You ever meet someone who seems to win at everything? You make up a competition — i.e. ‘Hey, who can throw their can into the trash?’ — and they win every time? They have an indescribable knack for being good at stuff, and it doesn’t matter what it is? They may not even be the best at whatever skill is most integral to your random competition, but they’re gonna win?
That’s what Luka Doncic is. He’s amazing at basketball — but he’s the best at things.
If you’re still not sure what I mean, look at the clip above. Has ANYBODY, in the history of basketball, ever practiced that shot? No, that would be a waste of time. But Luka has that one in his bag anyway, and he swished it when his team needed it most. Watch this one from his rookie year:
What the fuck was that shot?? That was a push shot for 3! Watch this one:
What the fuck.
Luka Doncic is so exciting to watch because his skill almost seems to transcend basketball — he looks like a magician on the basketball court. He’s not always killing you with the same set jump shot every time, or the same practiced dribble move — he’s doing random shit and just making it work (sometimes, he does kill you with the same practiced moves over and over. But that’s not what I’m discussing). While many skills make up the masterful abilities of Doncic, it’s his touch that makes him magic.
If you’re unfamiliar with the term “touch” in this context, I’ll do my best to explain it, because I’m struggling to find an academic biomechanical definition online. “Touch” is an almost ineffable quality, referring here to someone’s ability to put just the right amount of force on an object to achieve the minutest details of their athletic goal. Does that make any sense? So it’s not the accuracy of a pass, it’s the way the ball slows down to land softly in its receiver’s hands. It’s not the speed of the bowling ball, it’s the spin that allows it to hit the pin at just the right angle.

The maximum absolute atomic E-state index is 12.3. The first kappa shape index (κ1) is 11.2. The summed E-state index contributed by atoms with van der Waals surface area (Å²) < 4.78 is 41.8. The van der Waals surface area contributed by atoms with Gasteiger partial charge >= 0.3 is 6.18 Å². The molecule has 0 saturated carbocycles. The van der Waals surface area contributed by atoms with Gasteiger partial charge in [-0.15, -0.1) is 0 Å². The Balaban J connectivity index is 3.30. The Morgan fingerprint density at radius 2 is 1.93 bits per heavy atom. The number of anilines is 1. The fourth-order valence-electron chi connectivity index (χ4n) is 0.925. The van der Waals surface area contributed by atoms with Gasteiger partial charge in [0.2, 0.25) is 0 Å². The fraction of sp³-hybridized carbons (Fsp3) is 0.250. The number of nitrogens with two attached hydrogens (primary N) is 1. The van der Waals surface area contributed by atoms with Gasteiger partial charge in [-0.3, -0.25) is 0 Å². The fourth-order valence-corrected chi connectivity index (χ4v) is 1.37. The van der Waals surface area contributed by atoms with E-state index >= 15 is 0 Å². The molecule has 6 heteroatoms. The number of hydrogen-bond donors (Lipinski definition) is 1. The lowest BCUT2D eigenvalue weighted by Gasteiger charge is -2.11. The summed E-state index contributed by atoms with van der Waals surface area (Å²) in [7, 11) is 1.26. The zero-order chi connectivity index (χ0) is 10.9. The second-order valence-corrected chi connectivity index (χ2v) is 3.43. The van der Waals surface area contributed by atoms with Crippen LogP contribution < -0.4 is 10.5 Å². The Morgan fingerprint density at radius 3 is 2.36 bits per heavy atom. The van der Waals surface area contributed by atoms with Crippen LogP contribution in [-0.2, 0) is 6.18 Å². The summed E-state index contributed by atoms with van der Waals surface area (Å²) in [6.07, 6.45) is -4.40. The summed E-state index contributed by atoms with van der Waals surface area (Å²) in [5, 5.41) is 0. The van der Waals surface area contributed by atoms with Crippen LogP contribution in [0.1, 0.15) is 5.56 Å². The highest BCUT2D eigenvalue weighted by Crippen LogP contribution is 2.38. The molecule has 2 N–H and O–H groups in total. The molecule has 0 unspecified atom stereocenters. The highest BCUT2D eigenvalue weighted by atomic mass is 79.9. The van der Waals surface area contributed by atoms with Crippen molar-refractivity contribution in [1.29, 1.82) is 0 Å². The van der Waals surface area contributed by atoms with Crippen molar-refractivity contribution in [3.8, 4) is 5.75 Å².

“Touch,” in my definition, also has to do with compensating for random body or circumstantial effects that might mess with an ordinary throw. For instance, in the first clip above, Luka is diving forward, so as he shoots the ball, he changes the amount of force he applies — if you slow it down, you’ll see he moves his arm almost straight up, even backwards a little, and allows his body’s momentum to carry the ball to the hoop. In the second clip, he’s falling to his right, so you’ll see his arm move to his left as he shoots, remaining perfectly perpendicular to the ground at release. He makes these awkward shot motions — totally different from the one he’s practiced from adolescence — and he just does it by nature.
Obviously Luka’s shooting, his court vision, his strength, his passing, his “basketball IQ” — these all make him the NBA superstar that he is. But if you look at the details of his game, you’ll see his spectacular touch laced throughout. (I also think his touch is why he shot better on step-back threes (36.5%) than all threes (32.7%) his rookie year (the only year I could find his step-back-specific percentage (sorry for all the parenthesis).).).
This pass stood out to me during the Japan vs. Slovenia game, even though it didn’t end up being an assist. Luka throws it really hard — but really accurately. On release it looks like it might fly off target due to how hard he throws it. But the way he flicks his hands to spin the ball in such a way that it doesn’t fly too high or too low, without having to sacrifice velocity, is just yet another example of the advantage his touch gives him.
I’m not a scientist, and my rough sports-based definition of touch can’t even begin to explain what it really is. It’s some sort of combination of innate balance, body awareness, and muscle control that combine to make what looks like magic. Its indescribability is what makes it seem like Luka is just a natural at everything.
There are certainly other NBA players who flash this skill. Trae Young rode his soft touch floater deep into the Eastern Conference playoffs this season. Richaun Holmes uses his to cash in on basketball's most unique shot. Touch shows itself most in floaters and pass accuracy, so players who succeed at these tend to have good touch. Like with any basketball skill, you could list from elite to non-existent the tiers of ability among players in the league. It’s tough with such a nearly intangible skill to make a definitive list, but no matter how you make yours — Luka should be at the top of it.
There’s certainly a scientific way to explain Luka’s supernatural “touch” — but until somebody nerdy does the research, I’ll continue to call it Luka Magic. Or just, being good at things.
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